Child deaths commonly result from several risk factors and preventable diseases. Acute Respiratory Infections (ARIs), diarrhoea, malaria and chronic malnutrition contribute largely to disease morbidity and mortality among children (Adeyele et al., 2015). Deaths in the first 28 days of life has been linked to the endogenous (genetically-induced malfunctions, premature births) status of a child, quality of antenatal care, whether assistance was given during delivery and post-partum care (Adebayo et al., 2014). However, deaths in the succeeding 11 months are often tied to the wealth status of the households, environmental factors, health behaviour and nutritional practices (Adebayo et al., 2014). Several other factors have been linked with infant and child deaths. Such factors among others include maternal education, early marriage, place of residence, regional variations, short birth intervals, fertility behaviour, breastfeeding practices, use of health services by mother and or child, child’s sex, ethnicity and religion (Adebowale, 2012).
Although the rate of under-five deaths has decreased by 28 per cent between 1990 and 2008, it still remains high (Goal 4 Reduce Child Mortality, 2010). Research and experience has revealed that out of the almost 11 million children deaths per year, more than half could be saved by measures such as vaccines, antibiotics, micronutrient supplementation, insecticide-treated bed nets and improved family care and breastfeeding practices (Goal: Reduce Child mortality, Unicef). Therefore, the intensification of the health system to provide such interventions could save many lives (Children: reducing mortality, 2014). A report published by the United Nations (UN) claims that "nurses are key to achieving the United Nations Development Program’s Millennium Development Goals" which includes reducing child and maternal mortality (Amieva and Ferguson, 2011). According to an article titled "The vital role of health care workers" published by the guardian (2012), a child is more likely to live till their fifth birthday if there are enough midwives, nurses and doctors. If the rate of under-five mortality is to reduce, nurses need to be knowledgeable and empowered in caring for children. Therefore, this study aims to examine and identify the role of nurses in reducing and or preventing infant and child mortality with a purpose of providing research based information that could be used by nurses.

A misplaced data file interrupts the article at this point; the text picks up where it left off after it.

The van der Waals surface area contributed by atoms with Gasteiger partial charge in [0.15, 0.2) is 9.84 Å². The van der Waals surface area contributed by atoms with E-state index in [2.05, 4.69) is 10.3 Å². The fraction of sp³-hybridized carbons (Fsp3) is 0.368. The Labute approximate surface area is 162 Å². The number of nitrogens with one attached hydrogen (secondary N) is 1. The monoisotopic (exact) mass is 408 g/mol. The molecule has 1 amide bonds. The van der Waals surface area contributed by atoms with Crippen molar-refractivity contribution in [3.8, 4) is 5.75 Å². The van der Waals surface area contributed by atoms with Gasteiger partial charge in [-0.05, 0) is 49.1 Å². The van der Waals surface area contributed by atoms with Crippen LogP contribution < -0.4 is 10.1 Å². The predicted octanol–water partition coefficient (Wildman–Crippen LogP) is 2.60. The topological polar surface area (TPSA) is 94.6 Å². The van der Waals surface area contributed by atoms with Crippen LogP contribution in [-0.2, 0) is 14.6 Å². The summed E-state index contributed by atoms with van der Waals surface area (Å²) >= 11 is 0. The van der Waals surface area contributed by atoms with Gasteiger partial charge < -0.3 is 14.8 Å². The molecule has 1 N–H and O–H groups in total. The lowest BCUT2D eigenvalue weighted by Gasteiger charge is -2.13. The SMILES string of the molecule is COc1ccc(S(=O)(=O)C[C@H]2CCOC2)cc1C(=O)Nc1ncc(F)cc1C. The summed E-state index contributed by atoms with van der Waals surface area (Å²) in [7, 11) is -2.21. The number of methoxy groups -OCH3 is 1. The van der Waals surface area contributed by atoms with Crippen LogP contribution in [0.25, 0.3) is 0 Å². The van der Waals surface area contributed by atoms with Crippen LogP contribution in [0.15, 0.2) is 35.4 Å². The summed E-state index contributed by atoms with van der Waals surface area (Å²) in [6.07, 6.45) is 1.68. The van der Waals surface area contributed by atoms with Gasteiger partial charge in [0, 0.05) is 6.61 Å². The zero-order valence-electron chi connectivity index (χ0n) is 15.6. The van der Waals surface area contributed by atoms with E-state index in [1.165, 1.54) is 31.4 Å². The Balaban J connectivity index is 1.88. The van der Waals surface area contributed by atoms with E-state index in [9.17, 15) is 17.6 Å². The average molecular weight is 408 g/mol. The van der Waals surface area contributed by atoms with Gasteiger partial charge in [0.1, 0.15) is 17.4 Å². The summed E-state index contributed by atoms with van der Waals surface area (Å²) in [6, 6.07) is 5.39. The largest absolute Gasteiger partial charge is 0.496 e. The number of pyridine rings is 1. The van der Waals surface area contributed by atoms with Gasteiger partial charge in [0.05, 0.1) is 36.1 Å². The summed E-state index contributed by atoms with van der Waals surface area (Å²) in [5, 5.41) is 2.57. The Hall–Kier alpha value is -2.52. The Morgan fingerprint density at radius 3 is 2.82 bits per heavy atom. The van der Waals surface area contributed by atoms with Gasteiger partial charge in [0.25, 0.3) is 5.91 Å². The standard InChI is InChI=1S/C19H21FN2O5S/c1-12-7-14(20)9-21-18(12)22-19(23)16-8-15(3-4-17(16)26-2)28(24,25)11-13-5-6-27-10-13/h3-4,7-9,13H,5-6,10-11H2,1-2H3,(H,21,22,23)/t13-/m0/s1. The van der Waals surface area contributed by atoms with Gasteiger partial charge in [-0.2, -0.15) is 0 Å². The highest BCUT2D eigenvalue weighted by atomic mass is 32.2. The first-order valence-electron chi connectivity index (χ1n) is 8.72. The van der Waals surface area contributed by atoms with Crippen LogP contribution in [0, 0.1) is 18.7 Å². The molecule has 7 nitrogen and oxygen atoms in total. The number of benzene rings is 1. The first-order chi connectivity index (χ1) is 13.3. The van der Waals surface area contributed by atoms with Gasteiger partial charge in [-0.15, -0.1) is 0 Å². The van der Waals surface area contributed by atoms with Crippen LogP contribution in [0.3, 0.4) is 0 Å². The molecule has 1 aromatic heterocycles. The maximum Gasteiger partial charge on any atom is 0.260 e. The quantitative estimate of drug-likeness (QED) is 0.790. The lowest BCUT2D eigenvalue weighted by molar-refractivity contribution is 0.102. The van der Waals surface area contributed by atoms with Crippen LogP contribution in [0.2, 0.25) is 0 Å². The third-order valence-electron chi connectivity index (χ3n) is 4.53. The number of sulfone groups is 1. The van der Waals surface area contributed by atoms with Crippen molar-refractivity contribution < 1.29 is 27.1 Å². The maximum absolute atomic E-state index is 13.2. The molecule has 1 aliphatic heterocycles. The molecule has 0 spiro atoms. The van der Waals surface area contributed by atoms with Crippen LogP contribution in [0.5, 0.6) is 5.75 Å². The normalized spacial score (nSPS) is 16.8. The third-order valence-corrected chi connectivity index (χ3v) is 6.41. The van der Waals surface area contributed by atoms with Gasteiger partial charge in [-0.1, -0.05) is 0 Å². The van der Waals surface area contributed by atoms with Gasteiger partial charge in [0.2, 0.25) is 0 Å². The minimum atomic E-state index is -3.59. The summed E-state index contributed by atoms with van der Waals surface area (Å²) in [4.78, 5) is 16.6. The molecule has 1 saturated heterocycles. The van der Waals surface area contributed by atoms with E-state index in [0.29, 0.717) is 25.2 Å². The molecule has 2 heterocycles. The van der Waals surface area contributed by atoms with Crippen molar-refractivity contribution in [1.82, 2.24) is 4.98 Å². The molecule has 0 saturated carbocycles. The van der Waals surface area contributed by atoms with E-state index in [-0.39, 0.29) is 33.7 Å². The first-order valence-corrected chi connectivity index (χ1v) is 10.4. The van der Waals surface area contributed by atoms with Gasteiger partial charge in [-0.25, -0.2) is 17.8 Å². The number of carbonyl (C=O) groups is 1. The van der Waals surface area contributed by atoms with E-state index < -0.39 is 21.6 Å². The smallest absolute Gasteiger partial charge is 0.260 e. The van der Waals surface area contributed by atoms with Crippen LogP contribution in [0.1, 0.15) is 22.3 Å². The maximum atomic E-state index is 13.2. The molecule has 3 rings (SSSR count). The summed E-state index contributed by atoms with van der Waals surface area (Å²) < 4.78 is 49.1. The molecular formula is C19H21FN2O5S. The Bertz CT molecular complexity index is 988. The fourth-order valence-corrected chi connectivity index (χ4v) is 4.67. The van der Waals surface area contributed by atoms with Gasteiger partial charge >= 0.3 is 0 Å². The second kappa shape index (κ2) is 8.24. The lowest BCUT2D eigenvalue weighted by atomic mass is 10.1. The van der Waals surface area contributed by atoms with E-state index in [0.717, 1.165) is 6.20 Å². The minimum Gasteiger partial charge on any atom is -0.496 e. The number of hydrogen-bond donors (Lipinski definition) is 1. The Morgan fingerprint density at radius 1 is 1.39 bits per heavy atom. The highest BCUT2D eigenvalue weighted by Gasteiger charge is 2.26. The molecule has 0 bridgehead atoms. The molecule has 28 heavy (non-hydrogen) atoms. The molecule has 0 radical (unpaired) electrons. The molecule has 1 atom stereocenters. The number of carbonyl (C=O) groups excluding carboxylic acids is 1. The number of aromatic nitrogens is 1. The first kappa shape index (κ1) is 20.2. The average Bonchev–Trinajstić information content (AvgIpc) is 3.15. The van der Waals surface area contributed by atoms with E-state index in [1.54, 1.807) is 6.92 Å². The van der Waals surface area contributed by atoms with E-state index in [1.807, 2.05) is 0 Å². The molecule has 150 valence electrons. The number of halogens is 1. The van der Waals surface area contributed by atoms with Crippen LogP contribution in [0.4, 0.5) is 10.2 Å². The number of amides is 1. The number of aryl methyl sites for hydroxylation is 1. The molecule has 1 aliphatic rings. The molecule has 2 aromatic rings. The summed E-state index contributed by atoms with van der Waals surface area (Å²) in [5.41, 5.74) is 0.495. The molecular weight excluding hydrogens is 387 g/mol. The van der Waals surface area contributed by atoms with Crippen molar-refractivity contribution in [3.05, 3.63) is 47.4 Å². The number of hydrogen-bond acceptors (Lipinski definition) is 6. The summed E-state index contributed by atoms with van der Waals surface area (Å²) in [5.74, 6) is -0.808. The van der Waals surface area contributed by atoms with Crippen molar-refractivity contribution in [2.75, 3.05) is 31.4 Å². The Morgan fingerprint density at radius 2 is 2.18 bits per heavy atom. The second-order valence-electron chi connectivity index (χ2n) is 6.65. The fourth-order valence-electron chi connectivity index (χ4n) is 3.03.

Notwithstanding the considerable gains achieved in reducing childhood deaths globally, the recorded progress was insufficient in meeting the MDG 4 target. The recommended SDG target for child mortality signifies a renewed commitment to the world’s children. Achieving this renewed commitment is dependent on monitoring the drivers of preventable deaths among children. In spite of the significant progress made in recent years to reduce under-five mortality, significant inequities between and within countries continue to exist. These are not only driven by poverty, but are intrinsically linked to social exclusion and de jure and de facto discrimination. The outcome of this study would serve as a bedrock for planning suitable interventions for halting preventable deaths of newborns and under-fives. Therefore, this study tends to identify the role of nurses in reducing and or preventing infant and child mortality.